Near the end of this second decade of the 21st century, there is ample evidence that earth’s life supporting systems are slipping into crisis. We are in urgent need of all the creative solutions we can get to help us to transition away from the destructive path we’re on. The last thing schools should be doing is constraining creativity but that’s likely what is happening to many of the children who began their schooling journey a few months ago, the ones who will graduate in 2030.
Ken Robinson’s Do Schools Kill Creativity? talk should not be seen as just an interesting thought exercise. With humanity facing the devastating consequences of climate change, his words should sound like a five-alarm fire.
Our students are going to need new ways of coping with the realities of the world they’ll inherit: increasingly hotter summers, more frequent droughts, abnormal floods, regular wildfires, scarce resources and a teetering global economy that will likely mean that they’ll be “hard at work in a jobless future”.
I confess to being impatient with those who believe that children are “too young” to learn about the realities of life. All across the world, there are millions of children who are taking care of younger siblings, because they’ve lost parents to war or disease. There are an estimated 100 000 unaccompanied child refugees trying to survive in Europe after crossing continents in their flight from war zones. Every year thousands of unaccompanied children flee Central and South America to travel to the United States. An estimated 300 000 children are being used as soldiers around the world. For millions of children, facing difficult realities can’t wait until they graduate.
So, when should we let the Class of 2030 know about the challenges they’ll face?
What should they learn beyond reading, writing and arithmetic?
Because education systems the world over have been in constant state of “reform” for decades, there’s a bazillion possible responses to that question but, despite all attempts at change, schools the world over still look quite similar to the way schools looked in 1917. And, as much as I like to dream of having trillions of dollars to turn all public schools into the kind of creative schools that Ken Robinson has written about, I have reluctantly realized that just wishing and hoping is an indulgent waste of time.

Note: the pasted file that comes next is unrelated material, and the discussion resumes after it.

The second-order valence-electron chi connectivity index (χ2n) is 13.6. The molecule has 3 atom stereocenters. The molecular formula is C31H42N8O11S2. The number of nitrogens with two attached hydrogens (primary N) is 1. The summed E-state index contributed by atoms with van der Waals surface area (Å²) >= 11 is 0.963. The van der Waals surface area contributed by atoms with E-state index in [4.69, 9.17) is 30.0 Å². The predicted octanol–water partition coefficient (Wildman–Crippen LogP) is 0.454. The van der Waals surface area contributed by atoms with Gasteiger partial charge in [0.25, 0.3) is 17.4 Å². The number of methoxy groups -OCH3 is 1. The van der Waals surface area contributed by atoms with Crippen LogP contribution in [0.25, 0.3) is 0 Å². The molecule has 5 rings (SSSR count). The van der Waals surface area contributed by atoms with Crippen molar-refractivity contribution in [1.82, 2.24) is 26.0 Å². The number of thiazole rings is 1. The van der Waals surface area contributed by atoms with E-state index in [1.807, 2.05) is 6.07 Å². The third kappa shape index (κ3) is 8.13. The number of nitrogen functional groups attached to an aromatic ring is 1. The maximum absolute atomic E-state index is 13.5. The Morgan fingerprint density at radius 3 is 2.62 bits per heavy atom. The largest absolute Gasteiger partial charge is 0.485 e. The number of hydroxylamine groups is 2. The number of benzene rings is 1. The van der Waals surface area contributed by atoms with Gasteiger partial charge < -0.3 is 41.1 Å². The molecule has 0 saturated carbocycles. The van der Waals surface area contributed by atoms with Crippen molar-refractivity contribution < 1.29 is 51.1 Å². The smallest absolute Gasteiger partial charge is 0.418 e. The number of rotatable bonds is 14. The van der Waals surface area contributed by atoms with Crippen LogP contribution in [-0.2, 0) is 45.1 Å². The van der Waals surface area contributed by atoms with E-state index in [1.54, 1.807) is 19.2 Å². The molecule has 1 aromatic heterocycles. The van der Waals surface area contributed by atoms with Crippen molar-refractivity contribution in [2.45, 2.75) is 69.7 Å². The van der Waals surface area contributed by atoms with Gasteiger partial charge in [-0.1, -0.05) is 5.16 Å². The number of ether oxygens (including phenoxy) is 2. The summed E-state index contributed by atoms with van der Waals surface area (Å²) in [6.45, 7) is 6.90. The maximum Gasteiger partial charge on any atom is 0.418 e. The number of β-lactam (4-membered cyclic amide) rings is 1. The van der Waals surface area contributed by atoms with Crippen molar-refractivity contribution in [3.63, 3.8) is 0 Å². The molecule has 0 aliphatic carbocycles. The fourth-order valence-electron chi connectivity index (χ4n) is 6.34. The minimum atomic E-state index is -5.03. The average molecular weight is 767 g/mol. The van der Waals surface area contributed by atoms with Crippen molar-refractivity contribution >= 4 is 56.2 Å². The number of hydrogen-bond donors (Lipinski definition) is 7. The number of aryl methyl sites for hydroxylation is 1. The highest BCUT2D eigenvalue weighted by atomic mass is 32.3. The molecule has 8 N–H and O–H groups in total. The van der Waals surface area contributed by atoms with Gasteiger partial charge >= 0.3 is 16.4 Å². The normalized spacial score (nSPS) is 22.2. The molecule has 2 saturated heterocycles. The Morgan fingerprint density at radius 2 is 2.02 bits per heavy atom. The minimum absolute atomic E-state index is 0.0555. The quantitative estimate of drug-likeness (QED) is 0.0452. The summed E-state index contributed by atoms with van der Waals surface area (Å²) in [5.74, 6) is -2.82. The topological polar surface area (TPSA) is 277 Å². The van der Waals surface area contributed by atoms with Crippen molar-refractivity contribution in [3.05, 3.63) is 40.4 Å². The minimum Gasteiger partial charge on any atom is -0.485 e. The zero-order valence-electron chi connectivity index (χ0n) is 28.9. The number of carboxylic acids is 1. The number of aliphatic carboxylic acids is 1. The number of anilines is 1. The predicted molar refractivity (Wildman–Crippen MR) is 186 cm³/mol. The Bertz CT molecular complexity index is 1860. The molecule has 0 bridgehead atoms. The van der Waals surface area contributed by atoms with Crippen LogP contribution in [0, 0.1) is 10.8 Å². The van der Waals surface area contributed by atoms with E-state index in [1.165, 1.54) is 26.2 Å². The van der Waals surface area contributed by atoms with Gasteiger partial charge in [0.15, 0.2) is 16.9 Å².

We have to think about what can be done with what we have right now, right where we are. We have to engage the kind of creative thinking that people everywhere are capable of whenever they’re faced with a disaster or a crisis.
Something like the kind of thinking that William Kwamkambe engaged when he solved his family’s need for electricity by gathering scraps from a dump heap and reading about how to build a windmill from an old textbook.
Or perhaps the out-of-the-box kind of thinking of Kelvin Doe who scavenged through trash to find parts to build generators and batteries for his own radio station.
There is no shortage of examples of young people finding creative solutions to intractable problems all across the world, making do with what they have and what they know to make a difference in the world around them.
Children enter school as natural scientists, artists, makers, doers. They’re inquisitive about the world around them, excited to explore its nooks and crannies. But how will they leave after 13 years of being told a thousand times not to stray, to stay within the lines that separate curriculum from curiosity? How much of their childhood creativity will still be alive when they graduate in 2030?
Imagine what could be possible if their capacity for solving problems was nurtured and encouraged in schools everywhere for their entire 13 year journey.